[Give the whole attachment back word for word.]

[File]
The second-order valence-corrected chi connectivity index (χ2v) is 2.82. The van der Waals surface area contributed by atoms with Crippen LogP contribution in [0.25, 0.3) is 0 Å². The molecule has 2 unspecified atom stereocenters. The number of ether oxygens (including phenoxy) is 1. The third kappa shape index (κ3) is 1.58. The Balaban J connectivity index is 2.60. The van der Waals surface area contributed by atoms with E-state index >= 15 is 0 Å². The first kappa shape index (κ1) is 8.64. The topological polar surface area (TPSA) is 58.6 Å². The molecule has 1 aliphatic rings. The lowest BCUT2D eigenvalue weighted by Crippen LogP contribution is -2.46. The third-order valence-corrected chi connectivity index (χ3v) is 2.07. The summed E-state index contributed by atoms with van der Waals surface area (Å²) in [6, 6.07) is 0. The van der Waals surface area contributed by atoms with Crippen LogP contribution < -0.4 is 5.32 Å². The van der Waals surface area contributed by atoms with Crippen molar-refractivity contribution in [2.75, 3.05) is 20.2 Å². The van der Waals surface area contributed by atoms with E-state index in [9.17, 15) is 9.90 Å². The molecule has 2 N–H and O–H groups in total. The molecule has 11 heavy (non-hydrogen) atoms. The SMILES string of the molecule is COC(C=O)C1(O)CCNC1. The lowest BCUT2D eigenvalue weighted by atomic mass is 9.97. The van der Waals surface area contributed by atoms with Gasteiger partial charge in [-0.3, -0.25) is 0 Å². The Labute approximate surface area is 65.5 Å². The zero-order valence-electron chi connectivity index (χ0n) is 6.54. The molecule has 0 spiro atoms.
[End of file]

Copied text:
The second-order valence-corrected chi connectivity index (χ2v) is 2.82. The van der Waals surface area contributed by atoms with Crippen LogP contribution in [0.25, 0.3) is 0 Å². The molecule has 2 unspecified atom stereocenters. The number of ether oxygens (including phenoxy) is 1. The third kappa shape index (κ3) is 1.58. The Balaban J connectivity index is 2.60. The van der Waals surface area contributed by atoms with E-state index >= 15 is 0 Å². The first kappa shape index (κ1) is 8.64. The topological polar surface area (TPSA) is 58.6 Å². The molecule has 1 aliphatic rings. The lowest BCUT2D eigenvalue weighted by Crippen LogP contribution is -2.46. The third-order valence-corrected chi connectivity index (χ3v) is 2.07. The summed E-state index contributed by atoms with van der Waals surface area (Å²) in [6, 6.07) is 0. The van der Waals surface area contributed by atoms with Crippen LogP contribution < -0.4 is 5.32 Å². The van der Waals surface area contributed by atoms with Crippen molar-refractivity contribution in [2.75, 3.05) is 20.2 Å². The van der Waals surface area contributed by atoms with E-state index in [9.17, 15) is 9.90 Å². The molecule has 2 N–H and O–H groups in total. The molecule has 11 heavy (non-hydrogen) atoms. The SMILES string of the molecule is COC(C=O)C1(O)CCNC1. The lowest BCUT2D eigenvalue weighted by atomic mass is 9.97. The van der Waals surface area contributed by atoms with Gasteiger partial charge in [-0.3, -0.25) is 0 Å². The Labute approximate surface area is 65.5 Å². The zero-order valence-electron chi connectivity index (χ0n) is 6.54. The molecule has 0 spiro atoms.